Wednesday, April 2, 2008


MARCH, 2008.
Easter Island today, remains one of the most unique places you will ever encounter; it's an open air museum showcasing a fascinating, but unfortunately lost culture. The RAPANUI are among the friendliest people you will ever meet, and the landscape is truly amazing - with its volcanic craters, lava formations, small but nice sandy beaches, brilliant blue water, and many very interesting archaeological sites. It is an island that rose out of the ocean as a small rock formation that consisted of 3 volcanoes which after a number of eruptions, formed this very unique Pacific Island.

As you can see by the map all of the statues along the coastline that are still standing, face inwards.
There is only one place inland on the island where there are about 5 statues that  face outwards, rumor has it that these Moai are looking towards the sea and maybe facing the direction of where these people had originally came from !!!!

 This island is in the middle of nowhere in the Pacific Ocean.  Clear water, lava rock coastline with only one small beach and beautiful surfing waves, all day, every day.

Now this place is an island of sheer beauty like no where else and has a kind of strange mystical feel about it. Not many people get to see this place, as it is so far from anywhere, about 2000 miles 3200 kms off the coast of Chile, it is classed as one of the remotest places on earth, perfect.
It started out as three volcanic mountains emerging up out of the ocean. After they erupted, they poured lava out and this solidified to form the island that it is today. The main sites on Easter Island are the Moai or statues which there are as of today still about 40 or so still standing and scattered all over the coastline. At the edge of the only town of Hanga Roa, you can take a stroll up to the nearby volcano and if your game enough, which I did,  you can climb over the rails and slide your way down to the lake at the base of the massive crater left behind.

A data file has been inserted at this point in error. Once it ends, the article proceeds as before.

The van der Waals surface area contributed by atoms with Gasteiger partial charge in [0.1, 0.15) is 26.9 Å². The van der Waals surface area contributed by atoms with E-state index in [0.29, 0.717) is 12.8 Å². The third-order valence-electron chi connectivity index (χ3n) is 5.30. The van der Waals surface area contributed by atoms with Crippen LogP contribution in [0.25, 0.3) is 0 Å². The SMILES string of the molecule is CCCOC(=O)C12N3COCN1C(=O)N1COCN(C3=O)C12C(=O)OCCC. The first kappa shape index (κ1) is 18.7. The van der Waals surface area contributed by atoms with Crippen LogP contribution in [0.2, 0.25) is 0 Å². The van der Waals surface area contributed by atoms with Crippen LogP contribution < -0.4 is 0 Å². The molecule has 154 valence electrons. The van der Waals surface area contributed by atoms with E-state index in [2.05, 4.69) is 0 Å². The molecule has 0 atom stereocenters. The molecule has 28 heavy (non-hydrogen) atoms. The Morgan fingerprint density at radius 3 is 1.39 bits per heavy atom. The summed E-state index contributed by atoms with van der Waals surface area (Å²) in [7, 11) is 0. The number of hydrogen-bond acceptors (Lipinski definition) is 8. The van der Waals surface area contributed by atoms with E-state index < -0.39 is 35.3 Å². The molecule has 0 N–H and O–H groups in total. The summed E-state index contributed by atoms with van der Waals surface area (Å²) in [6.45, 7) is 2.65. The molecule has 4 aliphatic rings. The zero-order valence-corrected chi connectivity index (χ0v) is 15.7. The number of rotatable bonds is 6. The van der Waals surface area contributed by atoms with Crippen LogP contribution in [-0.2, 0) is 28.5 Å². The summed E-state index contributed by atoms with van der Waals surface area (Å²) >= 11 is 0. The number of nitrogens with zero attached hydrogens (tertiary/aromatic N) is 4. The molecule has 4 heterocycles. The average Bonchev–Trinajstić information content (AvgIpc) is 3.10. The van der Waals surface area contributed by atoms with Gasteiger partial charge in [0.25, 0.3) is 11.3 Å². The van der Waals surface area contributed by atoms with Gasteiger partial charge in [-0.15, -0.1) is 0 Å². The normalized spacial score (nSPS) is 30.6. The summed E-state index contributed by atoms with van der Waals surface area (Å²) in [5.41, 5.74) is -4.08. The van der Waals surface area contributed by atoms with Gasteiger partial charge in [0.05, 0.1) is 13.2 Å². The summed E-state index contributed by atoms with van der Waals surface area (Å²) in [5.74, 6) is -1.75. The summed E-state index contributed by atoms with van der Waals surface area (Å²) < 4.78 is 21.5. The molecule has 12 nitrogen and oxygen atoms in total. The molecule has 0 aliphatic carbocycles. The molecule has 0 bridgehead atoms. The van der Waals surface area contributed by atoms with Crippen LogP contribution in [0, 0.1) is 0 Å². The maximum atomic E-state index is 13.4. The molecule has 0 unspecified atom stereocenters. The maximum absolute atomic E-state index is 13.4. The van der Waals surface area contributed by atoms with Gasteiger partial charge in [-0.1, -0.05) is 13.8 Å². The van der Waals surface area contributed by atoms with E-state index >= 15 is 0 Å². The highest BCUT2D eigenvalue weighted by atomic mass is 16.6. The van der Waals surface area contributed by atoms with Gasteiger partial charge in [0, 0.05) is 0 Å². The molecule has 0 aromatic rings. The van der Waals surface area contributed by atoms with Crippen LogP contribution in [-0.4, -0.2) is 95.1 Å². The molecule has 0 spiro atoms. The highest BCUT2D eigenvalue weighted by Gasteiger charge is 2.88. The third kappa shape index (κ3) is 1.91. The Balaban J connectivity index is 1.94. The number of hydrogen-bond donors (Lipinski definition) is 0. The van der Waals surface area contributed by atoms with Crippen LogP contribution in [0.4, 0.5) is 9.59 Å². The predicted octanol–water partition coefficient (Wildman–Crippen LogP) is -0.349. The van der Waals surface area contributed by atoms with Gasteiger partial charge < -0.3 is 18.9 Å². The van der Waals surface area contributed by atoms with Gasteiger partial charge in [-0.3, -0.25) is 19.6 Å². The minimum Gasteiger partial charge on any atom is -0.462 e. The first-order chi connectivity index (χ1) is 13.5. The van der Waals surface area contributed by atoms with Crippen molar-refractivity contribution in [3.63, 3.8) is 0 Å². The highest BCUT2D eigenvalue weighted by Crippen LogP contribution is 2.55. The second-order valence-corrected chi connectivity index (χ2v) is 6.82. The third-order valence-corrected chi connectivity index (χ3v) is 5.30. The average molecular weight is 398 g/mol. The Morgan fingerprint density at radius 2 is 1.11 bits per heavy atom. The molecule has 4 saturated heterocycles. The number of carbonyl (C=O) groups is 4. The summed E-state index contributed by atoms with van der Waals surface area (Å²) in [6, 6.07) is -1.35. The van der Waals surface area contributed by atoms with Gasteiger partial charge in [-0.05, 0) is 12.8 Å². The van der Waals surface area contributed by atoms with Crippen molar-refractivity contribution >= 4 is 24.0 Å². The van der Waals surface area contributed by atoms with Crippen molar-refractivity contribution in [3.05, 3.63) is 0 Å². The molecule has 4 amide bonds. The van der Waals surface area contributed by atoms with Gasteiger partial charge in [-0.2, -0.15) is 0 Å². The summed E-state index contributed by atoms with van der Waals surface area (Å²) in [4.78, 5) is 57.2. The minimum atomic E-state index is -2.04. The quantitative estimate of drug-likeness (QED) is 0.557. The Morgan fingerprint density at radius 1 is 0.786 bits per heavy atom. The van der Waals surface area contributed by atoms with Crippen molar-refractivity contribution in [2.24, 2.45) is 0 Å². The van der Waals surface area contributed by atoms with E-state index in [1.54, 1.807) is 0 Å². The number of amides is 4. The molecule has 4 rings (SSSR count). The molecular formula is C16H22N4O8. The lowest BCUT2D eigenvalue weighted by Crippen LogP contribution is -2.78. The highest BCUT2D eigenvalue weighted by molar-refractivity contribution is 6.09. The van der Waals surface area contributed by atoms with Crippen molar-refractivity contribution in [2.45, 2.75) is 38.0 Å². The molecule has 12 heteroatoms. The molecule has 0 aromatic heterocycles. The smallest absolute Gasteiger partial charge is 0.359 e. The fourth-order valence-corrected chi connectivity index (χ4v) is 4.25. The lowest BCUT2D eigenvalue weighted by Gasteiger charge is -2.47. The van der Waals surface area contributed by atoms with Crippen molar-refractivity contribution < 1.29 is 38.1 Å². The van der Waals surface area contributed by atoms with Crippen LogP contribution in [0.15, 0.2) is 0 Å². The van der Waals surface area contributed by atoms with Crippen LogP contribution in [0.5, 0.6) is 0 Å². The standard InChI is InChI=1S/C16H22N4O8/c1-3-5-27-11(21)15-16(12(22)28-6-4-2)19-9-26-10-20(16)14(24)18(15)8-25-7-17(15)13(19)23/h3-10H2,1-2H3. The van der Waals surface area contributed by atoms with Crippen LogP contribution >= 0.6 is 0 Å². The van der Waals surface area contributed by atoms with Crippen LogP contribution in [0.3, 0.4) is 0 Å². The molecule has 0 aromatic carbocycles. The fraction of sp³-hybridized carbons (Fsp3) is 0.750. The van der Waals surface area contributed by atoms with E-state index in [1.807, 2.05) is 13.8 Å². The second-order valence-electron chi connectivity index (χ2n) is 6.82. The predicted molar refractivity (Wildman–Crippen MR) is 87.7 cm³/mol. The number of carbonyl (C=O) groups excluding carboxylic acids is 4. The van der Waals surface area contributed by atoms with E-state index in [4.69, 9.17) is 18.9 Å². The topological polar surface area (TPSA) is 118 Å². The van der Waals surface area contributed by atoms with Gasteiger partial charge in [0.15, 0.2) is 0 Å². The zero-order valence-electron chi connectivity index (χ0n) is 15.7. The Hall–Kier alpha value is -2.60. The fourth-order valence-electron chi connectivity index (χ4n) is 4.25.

The sunsets were mind blowing.

The story I heard about the origin of these people is an interesting theory as there are many such theories as to how these people first got here so long ago.

It is said that a very important son of a big colony of people who lived over in the Pacific Islands area, had a fallout with his family and he left with a group of his own people and sailed off to start another life. He sailed into Easter Island and decided that this place would be the new life for his people, he sailed back to his home and bought over a lot moreof his own  people to this island. The thing is, when you look at the position of Easter Island  to where he sailed from, not only did he sail over 3000 miles of ocean the first time, but he went back and once again returned safely, with nothing but the stars to guide him, that is one hell of an adventure in itself. It is said that each trip would have taken at least a couple of months duration.
It is told that the future of these people ceased when the different tribes started to have conflicts over things like food and other matters, it is known that when all of the trees were cut down and used for varies reasons, food became scarce as the soil was lost to soil erosion, this in turn caused a lack of crops which started the friction which actually lead to a war between themselves and their final fate.
As you fly into the airport, you can see this small green, not very mountainous piece of land, the sea surrounding it is pure, clean Pacific Ocean, there is no polluted waters out here, it is a world on its own. The airport is small and easy enough to catch a ride into town, I managed to get a hostel mini-bus straight to my home for the next week or so. After booking in, I was off down the quiet areas of the town for a look at the ocean and the information shops, there is a lot to see here, the Moai, lots of walks and a few volcanoes to visit. First stop was the beach, which was rocks, lots of rocks and no sand, but the waves were amazing, great for the surfers, locals and vistors, some who come here just for the surfing.